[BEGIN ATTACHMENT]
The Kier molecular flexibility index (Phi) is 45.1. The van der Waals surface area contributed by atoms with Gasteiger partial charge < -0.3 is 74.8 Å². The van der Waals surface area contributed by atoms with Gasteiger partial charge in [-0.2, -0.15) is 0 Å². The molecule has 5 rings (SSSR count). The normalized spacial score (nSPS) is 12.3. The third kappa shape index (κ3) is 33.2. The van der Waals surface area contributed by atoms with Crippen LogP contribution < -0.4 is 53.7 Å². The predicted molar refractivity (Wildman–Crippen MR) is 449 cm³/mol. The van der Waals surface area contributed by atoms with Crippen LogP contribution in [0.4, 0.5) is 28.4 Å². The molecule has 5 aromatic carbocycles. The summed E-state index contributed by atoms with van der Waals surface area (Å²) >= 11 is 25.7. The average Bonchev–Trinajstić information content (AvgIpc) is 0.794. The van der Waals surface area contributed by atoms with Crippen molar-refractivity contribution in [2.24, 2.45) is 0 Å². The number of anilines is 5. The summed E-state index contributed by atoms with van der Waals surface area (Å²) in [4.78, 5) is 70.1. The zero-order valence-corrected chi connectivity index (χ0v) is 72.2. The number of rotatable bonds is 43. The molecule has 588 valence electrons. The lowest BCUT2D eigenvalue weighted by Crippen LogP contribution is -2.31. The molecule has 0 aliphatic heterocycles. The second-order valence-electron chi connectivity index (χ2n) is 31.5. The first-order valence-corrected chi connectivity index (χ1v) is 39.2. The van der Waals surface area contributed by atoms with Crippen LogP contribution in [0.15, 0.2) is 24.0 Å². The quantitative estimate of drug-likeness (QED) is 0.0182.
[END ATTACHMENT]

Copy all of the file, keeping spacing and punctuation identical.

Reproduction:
The Kier molecular flexibility index (Phi) is 45.1. The van der Waals surface area contributed by atoms with Gasteiger partial charge < -0.3 is 74.8 Å². The van der Waals surface area contributed by atoms with Gasteiger partial charge in [-0.2, -0.15) is 0 Å². The molecule has 5 rings (SSSR count). The normalized spacial score (nSPS) is 12.3. The third kappa shape index (κ3) is 33.2. The van der Waals surface area contributed by atoms with Crippen LogP contribution < -0.4 is 53.7 Å². The predicted molar refractivity (Wildman–Crippen MR) is 449 cm³/mol. The van der Waals surface area contributed by atoms with Crippen LogP contribution in [0.4, 0.5) is 28.4 Å². The molecule has 5 aromatic carbocycles. The summed E-state index contributed by atoms with van der Waals surface area (Å²) >= 11 is 25.7. The average Bonchev–Trinajstić information content (AvgIpc) is 0.794. The van der Waals surface area contributed by atoms with Crippen molar-refractivity contribution in [2.24, 2.45) is 0 Å². The number of anilines is 5. The summed E-state index contributed by atoms with van der Waals surface area (Å²) in [4.78, 5) is 70.1. The zero-order valence-corrected chi connectivity index (χ0v) is 72.2. The number of rotatable bonds is 43. The molecule has 588 valence electrons. The lowest BCUT2D eigenvalue weighted by Crippen LogP contribution is -2.31. The molecule has 0 aliphatic heterocycles. The second-order valence-electron chi connectivity index (χ2n) is 31.5. The first-order valence-corrected chi connectivity index (χ1v) is 39.2. The van der Waals surface area contributed by atoms with Crippen LogP contribution in [0.15, 0.2) is 24.0 Å². The quantitative estimate of drug-likeness (QED) is 0.0182.